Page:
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Go Back   SailNet Community > On Board > Gear & Maintenance
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  #1  
Old 01-09-2007
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Windlass wiring

I'm sure this bring out many differing opinions.
Windlass installation - APPROX AMP DRAW = 90-130(12V)
Trying to decide - 10% or 3% loss
According to the books:
@3% 100 feet of cable = 4/0 cable
@10% 100 feet of cable = 2/0 cable

Marine Battery cable for these sizes are in the 7 - 10. dollars a foot range... YIKES

If use welding cable - 4/0 is about 3.14/ft delivered.
So I can use the 3% loss figures for more power to the motor but I risk the corrosion issue of having welding cable.
Although I could use welding cable where it would be protected - bilge etc... and use the tinned wire for the connections where exposed..
Where to put the money - bigger cable vs better wire??
Whats a sailor to do.
alan
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Old 01-09-2007
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Why not put a battery up close to the windlass? Then your cable run is only what you need for charging. I know that puts more weight forward, and for the price of a battery, you can buy a lot of cable, but still... Just asking.
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that is exactly what I did, and actually I did it because the way the cables would have to travel inside the boat would require a lot of cable, and it turns out, that the battery is actually lighter than all the cable I needed!
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Old 01-09-2007
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If you can't place the battery forward, you're better off to go oversized than not. And use marine grade cable, it's worth it in the long run.
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Definitely use marine grade cable, especially on a cable that heavy. Do you have any idea of how much of a fire hazard the welding cable would be after it starts to corrode??? A small battery up forward, with more modest cabling is probably a better way to go, both weight wise and logistically. Also, the bilge is not really protected for wiring on most sailboats, having water in most... and the real problem with corrosion is the humid salt-laden air...which is pretty much unavoidable on a sailboat. If you want to know how bad it is...take a penny and tape it out on the nav console and see how long it takes to start turning green.
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As for buying cable, try this place. Prices are tough to beat for marine grade cable:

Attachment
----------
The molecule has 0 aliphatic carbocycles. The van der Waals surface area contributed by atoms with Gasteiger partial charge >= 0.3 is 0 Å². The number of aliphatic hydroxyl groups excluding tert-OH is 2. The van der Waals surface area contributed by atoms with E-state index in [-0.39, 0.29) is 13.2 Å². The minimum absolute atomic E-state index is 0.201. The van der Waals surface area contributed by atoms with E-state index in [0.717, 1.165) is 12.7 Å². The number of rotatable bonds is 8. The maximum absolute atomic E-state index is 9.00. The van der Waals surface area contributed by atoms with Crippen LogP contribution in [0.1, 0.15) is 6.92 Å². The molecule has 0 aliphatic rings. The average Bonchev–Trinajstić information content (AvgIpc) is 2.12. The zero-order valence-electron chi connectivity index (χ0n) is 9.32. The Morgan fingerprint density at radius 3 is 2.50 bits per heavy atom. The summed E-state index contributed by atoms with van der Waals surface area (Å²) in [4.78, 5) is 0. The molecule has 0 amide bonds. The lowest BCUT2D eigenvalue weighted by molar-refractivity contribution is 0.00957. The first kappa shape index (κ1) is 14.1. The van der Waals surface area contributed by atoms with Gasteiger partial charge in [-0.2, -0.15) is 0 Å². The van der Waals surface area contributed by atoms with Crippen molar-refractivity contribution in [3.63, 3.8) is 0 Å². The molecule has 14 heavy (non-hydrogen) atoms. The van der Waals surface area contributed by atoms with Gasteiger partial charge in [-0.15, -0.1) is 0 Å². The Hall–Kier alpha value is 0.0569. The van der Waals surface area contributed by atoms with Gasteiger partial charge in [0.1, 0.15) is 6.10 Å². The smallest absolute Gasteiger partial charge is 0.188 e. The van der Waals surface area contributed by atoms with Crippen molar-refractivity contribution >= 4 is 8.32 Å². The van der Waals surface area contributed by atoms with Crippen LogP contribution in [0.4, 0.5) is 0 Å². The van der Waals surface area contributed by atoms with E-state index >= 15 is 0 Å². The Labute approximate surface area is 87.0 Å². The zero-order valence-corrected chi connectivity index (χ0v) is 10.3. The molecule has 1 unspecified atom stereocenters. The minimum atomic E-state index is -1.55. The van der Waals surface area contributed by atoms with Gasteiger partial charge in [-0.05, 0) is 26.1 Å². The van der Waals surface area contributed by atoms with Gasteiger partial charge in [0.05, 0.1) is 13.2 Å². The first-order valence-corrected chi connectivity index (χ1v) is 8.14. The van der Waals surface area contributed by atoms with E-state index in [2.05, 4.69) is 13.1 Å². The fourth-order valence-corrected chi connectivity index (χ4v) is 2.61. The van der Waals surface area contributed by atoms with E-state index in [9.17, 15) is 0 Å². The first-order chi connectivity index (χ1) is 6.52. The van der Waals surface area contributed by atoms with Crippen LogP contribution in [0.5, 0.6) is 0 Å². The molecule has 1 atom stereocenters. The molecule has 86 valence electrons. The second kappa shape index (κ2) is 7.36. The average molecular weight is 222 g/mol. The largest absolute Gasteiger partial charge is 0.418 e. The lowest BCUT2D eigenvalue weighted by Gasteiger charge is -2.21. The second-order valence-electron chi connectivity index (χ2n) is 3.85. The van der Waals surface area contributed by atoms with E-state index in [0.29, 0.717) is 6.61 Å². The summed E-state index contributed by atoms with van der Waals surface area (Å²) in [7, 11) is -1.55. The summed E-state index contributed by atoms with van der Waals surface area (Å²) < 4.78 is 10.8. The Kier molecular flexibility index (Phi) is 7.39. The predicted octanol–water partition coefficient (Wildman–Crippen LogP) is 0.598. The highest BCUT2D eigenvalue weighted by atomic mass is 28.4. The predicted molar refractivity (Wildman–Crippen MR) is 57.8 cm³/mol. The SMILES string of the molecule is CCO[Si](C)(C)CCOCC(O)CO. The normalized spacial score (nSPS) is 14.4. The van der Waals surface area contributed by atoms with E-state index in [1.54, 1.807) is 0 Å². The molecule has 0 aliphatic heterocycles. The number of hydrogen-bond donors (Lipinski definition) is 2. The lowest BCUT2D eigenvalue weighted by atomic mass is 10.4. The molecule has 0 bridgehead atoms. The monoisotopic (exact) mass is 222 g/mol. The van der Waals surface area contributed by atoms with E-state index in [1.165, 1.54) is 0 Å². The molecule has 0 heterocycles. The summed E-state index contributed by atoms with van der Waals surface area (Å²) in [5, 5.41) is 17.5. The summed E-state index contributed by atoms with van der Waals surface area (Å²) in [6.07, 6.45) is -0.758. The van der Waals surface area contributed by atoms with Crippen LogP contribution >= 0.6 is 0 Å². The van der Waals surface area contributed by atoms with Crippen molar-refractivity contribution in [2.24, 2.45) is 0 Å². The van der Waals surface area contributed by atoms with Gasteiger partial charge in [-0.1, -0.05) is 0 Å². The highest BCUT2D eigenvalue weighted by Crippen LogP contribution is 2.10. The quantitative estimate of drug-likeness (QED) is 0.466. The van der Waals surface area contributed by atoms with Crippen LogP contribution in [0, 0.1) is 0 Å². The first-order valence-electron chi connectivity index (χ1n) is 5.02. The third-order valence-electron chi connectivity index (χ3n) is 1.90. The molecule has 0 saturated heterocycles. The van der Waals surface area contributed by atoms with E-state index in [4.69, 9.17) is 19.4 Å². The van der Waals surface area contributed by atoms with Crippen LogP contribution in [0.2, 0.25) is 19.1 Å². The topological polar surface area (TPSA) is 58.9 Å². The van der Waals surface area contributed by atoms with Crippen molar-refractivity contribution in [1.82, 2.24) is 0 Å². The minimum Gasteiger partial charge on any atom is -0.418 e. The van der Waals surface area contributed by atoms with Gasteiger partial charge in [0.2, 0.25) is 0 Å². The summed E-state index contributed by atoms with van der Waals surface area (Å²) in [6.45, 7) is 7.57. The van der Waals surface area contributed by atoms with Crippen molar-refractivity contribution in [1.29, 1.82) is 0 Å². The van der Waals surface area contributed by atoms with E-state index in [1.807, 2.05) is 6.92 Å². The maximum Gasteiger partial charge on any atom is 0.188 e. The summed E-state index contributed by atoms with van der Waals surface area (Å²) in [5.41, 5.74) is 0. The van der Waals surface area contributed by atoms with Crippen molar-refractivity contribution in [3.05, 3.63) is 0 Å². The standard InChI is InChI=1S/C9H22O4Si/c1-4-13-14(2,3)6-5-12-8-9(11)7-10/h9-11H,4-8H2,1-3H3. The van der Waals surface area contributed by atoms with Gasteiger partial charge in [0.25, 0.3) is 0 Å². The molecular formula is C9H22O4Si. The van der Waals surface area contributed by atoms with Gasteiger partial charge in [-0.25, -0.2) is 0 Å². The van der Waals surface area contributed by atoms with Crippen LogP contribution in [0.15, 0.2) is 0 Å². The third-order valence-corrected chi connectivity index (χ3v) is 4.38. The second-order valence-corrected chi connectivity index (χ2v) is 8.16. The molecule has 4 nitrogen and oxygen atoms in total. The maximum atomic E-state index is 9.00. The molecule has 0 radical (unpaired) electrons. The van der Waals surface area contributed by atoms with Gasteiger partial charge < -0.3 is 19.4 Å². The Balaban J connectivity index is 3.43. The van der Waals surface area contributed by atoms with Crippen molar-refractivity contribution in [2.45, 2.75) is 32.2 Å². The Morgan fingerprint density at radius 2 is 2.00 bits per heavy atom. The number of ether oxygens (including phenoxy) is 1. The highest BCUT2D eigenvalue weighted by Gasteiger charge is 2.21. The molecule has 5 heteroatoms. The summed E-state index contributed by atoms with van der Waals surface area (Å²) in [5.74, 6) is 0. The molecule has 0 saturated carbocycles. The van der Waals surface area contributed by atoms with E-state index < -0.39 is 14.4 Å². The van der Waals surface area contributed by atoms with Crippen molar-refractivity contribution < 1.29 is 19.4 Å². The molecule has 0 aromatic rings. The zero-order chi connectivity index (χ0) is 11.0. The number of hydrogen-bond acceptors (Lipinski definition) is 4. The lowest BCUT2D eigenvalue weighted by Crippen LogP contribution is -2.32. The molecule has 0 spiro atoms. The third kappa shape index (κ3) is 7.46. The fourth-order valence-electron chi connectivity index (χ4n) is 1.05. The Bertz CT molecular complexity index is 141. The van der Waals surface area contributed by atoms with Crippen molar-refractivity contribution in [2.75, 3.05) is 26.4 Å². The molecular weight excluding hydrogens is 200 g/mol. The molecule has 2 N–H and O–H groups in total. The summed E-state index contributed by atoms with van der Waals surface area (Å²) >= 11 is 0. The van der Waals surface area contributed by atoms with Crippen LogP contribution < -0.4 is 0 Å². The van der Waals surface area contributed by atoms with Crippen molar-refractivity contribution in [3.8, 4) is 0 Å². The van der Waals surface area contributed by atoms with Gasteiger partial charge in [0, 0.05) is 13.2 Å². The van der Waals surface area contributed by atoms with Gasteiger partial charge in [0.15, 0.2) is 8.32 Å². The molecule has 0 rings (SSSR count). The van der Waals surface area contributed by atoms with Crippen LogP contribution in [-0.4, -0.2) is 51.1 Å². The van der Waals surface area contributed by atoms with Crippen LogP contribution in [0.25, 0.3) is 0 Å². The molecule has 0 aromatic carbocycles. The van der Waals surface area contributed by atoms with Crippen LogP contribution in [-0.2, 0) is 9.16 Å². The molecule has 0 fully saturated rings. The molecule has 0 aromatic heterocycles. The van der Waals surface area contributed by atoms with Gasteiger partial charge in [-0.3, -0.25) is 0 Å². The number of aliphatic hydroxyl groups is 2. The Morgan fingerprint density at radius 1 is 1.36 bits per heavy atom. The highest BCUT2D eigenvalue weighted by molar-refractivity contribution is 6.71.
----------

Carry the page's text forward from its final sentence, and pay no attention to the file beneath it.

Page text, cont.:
http://shop.genuinedealz.com/
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Old 01-11-2007
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Quote:
Originally Posted by PBzeer
If you can't place the battery forward, you're better off to go oversized than not. And use marine grade cable, it's worth it in the long run.
I'm facing this very decision, and I have decided that a dedicated flooded battery up forward with a separate charger (a recycled 20 amp West Marine) and very short cables is the way to go. I will top it up with solar panels or a Honda genset underway. This seems elaborate, I know, but my main house banks will be six AGMs low and in the middle of the boat (22 foot run forward to the forepeak "workshop", and my charger/inverter system would need resetting and then rerouting just to charge a flooded cel forward, plus the fact that I want to keep my collision bulkhead as intact as possible.

This way, I will use maybe 20 feet of 2/0 AWG for ALL my batteries and to/from the inverter. Seems the best plan rather than snaking heavy cable forward.

Also, if the windlass battery goes kaput, I can always snatch a topped-up AGM and it's a "drop in".
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Valiente-

Why not put a dedicated AGM up forward, that is of the same type/size as the ones in your house bank. That would certainly make dropping one in for the other easier, and AGM batteries are better at holding their charge over long periods of time, which is often the case with a windlass... you drop the hook, stay a few days, raise the hook, make a long passage... etc.
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Old 01-11-2007
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Can some one explain what the diffrence is between say 4awg and 4/0awg wire. and which is need for a windlass?
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Old 01-11-2007
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AWG wire sizes

This info is easily available on the internet--just Google *AWG wire sizes*

AWG 0000 (4/0) is .46-inch diameter and can carry about 300 amps

AWG 4 is .2043 in diameter and can carry about 60 amps

Remember, the higher the AWG wire size number, the smaller the wire.
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